This discussion evaluates the power of why in your business.
The most famous and relevant commercial example is Apple Computer. Using this approach, they have redefined the way we do business with them and, in the process, have become the highest valued company in the world. They have the highest brand loyalty and highest profit margins of any company. Their retail stores have a higher ROI per square foot than any other retail store, including companies like Tiffany & Co. or Cartier. They lead every performance index that is measured. But that’s not all.
What really got me excited about this concept was that what you make and how you do it can change. The why does not. As long as you are clear on why you’re in business and what your core values really are, you can easily adapt to new products, markets, and services.
This is incredibly important as we morph our way into the new digital economy. Apple started off making computers, but now that part of the company’s business is a small proportion of its total revenue. Today, Apple makes computers, iPads, iPhones, iPods, iTunes, iCloud, and a host of other services, software programs, and hardware. Steve Jobs was absolutely driven, and brilliant, in his use of why.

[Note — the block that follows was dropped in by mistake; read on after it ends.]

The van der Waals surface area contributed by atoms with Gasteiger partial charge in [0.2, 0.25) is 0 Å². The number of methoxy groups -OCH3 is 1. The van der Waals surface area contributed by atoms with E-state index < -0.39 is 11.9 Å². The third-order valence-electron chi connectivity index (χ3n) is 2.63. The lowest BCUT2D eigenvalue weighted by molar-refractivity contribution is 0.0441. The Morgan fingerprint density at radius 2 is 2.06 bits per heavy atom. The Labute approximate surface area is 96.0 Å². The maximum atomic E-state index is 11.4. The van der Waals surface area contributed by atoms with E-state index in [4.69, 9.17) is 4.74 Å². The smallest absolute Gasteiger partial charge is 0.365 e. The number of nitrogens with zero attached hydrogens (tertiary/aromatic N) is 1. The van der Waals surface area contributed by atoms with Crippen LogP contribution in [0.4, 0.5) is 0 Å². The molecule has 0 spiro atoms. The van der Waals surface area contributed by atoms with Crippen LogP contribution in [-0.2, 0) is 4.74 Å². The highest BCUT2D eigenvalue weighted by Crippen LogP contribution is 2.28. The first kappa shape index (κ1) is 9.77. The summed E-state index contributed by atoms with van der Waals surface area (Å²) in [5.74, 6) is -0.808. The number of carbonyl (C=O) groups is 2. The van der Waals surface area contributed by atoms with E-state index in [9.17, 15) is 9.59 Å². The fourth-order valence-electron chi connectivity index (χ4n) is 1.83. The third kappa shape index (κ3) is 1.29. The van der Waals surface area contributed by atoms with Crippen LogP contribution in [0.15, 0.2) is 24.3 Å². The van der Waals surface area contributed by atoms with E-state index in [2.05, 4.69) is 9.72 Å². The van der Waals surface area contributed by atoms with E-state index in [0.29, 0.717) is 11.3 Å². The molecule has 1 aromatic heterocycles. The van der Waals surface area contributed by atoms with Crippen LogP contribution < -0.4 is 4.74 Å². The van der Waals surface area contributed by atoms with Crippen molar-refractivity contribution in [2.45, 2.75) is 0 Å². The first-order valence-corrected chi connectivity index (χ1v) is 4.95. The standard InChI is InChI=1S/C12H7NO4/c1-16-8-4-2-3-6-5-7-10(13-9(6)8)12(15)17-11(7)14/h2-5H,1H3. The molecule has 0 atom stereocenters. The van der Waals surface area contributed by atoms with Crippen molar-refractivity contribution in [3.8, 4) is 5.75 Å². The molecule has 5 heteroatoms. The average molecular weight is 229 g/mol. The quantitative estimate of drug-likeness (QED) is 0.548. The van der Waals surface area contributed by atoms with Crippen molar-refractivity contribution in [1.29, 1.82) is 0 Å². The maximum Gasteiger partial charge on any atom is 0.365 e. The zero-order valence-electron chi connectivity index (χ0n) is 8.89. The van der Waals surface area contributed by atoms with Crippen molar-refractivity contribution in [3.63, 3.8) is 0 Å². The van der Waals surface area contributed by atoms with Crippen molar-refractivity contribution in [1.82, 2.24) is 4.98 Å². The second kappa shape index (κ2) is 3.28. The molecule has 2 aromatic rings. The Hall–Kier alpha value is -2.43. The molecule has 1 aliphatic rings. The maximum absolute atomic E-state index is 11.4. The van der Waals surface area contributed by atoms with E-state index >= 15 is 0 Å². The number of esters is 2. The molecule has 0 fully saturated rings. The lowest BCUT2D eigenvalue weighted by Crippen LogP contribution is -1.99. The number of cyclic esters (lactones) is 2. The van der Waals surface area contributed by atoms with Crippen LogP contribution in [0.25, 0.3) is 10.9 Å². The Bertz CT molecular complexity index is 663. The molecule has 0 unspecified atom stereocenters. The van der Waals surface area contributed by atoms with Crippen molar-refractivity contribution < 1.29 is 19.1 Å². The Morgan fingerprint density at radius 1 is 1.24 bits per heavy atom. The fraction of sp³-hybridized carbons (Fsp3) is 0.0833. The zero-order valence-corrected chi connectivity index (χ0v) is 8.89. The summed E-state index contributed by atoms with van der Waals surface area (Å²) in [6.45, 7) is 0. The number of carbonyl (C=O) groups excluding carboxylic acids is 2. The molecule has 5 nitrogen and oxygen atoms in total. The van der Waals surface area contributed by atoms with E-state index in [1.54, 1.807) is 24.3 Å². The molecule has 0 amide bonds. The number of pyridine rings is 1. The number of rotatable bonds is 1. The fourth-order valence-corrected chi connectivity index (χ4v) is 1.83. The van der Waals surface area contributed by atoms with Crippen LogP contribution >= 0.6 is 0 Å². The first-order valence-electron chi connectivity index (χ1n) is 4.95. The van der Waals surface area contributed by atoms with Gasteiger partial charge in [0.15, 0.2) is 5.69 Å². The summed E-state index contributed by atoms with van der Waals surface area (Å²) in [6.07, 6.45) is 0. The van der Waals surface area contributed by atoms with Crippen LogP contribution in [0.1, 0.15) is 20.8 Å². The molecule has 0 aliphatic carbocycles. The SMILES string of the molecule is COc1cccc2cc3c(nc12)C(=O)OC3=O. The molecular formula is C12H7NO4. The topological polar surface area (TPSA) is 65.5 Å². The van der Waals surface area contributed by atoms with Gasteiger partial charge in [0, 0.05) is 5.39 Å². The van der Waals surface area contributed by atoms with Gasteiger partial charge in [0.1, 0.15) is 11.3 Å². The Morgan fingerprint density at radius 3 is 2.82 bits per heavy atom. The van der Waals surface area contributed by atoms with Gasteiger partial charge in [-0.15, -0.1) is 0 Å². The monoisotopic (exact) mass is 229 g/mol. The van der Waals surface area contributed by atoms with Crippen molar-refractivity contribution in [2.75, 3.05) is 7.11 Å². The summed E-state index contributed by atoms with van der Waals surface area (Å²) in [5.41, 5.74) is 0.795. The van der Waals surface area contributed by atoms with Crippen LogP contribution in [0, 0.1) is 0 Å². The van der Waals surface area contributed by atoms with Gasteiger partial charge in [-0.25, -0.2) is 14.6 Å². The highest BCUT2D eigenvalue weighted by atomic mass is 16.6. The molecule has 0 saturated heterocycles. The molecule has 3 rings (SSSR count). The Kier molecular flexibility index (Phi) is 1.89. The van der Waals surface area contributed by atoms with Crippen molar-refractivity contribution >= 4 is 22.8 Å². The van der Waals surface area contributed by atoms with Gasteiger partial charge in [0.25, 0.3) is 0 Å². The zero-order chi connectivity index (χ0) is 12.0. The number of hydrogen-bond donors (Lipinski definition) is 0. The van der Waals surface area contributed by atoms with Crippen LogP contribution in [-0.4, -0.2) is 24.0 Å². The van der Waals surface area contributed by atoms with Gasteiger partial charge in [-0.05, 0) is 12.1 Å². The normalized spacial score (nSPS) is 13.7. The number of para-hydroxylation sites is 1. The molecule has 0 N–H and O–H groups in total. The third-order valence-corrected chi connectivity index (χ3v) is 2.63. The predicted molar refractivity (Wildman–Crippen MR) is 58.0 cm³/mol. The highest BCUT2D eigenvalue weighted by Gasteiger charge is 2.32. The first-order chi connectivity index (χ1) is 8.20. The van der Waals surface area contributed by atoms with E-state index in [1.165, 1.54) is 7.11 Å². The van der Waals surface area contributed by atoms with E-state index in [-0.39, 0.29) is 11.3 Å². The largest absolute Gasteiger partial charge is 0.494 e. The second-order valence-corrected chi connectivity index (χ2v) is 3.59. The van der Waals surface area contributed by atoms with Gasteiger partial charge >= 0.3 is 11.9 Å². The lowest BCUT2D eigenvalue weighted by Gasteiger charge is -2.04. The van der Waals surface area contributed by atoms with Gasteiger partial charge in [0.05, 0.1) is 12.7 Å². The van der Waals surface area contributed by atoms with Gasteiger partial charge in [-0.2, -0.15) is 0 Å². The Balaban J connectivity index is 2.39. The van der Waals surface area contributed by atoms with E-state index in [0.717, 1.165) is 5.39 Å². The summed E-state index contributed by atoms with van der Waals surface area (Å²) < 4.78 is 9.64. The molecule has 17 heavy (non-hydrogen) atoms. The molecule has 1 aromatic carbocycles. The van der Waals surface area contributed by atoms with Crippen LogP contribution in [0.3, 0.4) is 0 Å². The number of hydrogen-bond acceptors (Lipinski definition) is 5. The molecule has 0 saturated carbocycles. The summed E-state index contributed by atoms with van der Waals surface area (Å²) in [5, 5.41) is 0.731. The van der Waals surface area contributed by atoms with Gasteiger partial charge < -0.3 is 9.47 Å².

So far, I have been able to identify nine different whys. You can be motivated by more than one, but most people will easily identify with a primary motivator. Here is the short list of the nine:
1. To do it the right way. No shortcuts. Follow a path of successful outcome. This is often about being driven by the concept of mastery at what you choose to do. It is often frustrating because those around you do not share that same appreciation. They just don’t get it.
2. To find a better way and share it. There is always room for improvement and there are always options to make any given situation better. This is the basis for continuous improvement.
3. To simplify. This is about making the complex as simple as possible. It is about making it as easy as possible to do business with you or to use your website.
4. To create clarity for the benefit of others. This is about creating an environment where everyone is understood and the full picture is seen by all. This has special meaning for those of us in the communication business.
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